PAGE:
Learning Your Letters

Our guest post is written by Valérie Touze of Les Trois Elles, who created Montessori Letter Sounds. Valerie is an AMI (Association Montessori International) trained teacher, and worked in a bilingual school in France for eight years. She is also the mother of four children – two who have interfaced with speech and language therapists in France and Great Britain. This post gives parents background about the “letter learning” process in early childhood education, and helps us assess apps for letters and phonics. 

Most parents teach their toddlers their ABCs and feel proud once their little ones repeat the song! It’s as much of a stepping-stone as having a first tooth. In fact, learning letter names has become so natural that parents don’t even stop to think “why am I teaching my 2 year old letter names?”  In this post I would like to explain why children would be better off if more parents asked themselves this question.

Let’s start by reviewing the reasons why letter names are useful.

  • We use them to spell words, names, reference numbers…
  • They are also useful for alphabetical order purposes; if you’re looking something up in the dictionary, in a cookbook or in the phonebook for instance.
  • Letter names are also used in Math, Physics and many other subjects.
  • I’m sure there are other utilizations for letter names, but none of which are really useful before 6 years old.

Some of you might be thinking “funny, she forgot to mention learning to read and write”.  Actually, no, I didn’t forget.

Try reading a word using letter names: “see-ey-tee” for instance.  Does that sound like “cat”? Not really.  Spelling and reading are two very different things.

In Montessori schools, we teach children letter sounds.  More often than not, children already know some letter names when they arrive in our schools.  Obviously we don’t tell them they are wrong if they say “see” when they see a “c” but we explain that letters have a name and they also make one or more sounds, which is even more important when you’re learning to read and write.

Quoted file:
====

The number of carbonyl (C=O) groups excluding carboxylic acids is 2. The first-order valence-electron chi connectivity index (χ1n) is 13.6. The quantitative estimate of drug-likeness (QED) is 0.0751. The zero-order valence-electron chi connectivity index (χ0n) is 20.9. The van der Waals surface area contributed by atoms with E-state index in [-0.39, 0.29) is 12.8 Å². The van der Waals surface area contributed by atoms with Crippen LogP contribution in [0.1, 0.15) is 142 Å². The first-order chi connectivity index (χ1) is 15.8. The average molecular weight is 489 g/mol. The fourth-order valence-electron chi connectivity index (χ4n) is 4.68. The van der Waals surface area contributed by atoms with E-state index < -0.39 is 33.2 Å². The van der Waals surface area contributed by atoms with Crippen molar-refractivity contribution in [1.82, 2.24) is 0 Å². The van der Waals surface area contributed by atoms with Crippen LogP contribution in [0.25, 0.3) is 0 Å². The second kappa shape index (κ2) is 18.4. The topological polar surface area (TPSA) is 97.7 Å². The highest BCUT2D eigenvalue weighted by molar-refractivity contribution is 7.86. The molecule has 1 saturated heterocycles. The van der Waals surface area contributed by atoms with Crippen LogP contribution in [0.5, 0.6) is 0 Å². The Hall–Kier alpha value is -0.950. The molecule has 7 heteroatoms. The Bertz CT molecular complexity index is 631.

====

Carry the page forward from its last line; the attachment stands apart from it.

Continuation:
In the same example as above, if you say the letter sounds faster and faster [k] [a] [t], you end up hearing “cat”.  This method is also known as “phonics”.  It is  not a new method but one that people are coming back to after having tried other ways that proved less successful.

What are the down sides of phonics?

Some languages are more phonetic than others.  The only complication with phonics in English is that some letters are pronounced differently depending on the words and that English uses a lot of phonograms that have to be learned by heart.  Still, experts believe that it is a strong base and time has proven that children who use this method become better readers in the long run.

With this in mind, what should parents look for in a letter app?

Basically there are three ways of approaching letter sounds in a word:

  • I can hear and see (c, a, t, in cat)
  • I can hear but I can’t see (f in xylophone)
  • I can see but I can’t hear (a in tea)

These three ways are valid, as long as the child knows what he is looking at.

Based on these three rules, parents should be able to decide whether the examples used in the app were thought through or just randomly selected based on the letters used to spell the word.  It’s so logical when you think about it!  I can’t help but wonder why you would say “A like Ant” and “S like Ship”, unless you specified “I can see but I can’t hear”…

Check out the Letter Sounds HD video to see Valerie’s app in action (it even has a sandbox for letter tracing) ==> http://youtu.be/dU9D_PuRV50.

2 thoughts on “Learning Your Letters”

Leave a Reply

Your email address will not be published. Required fields are marked *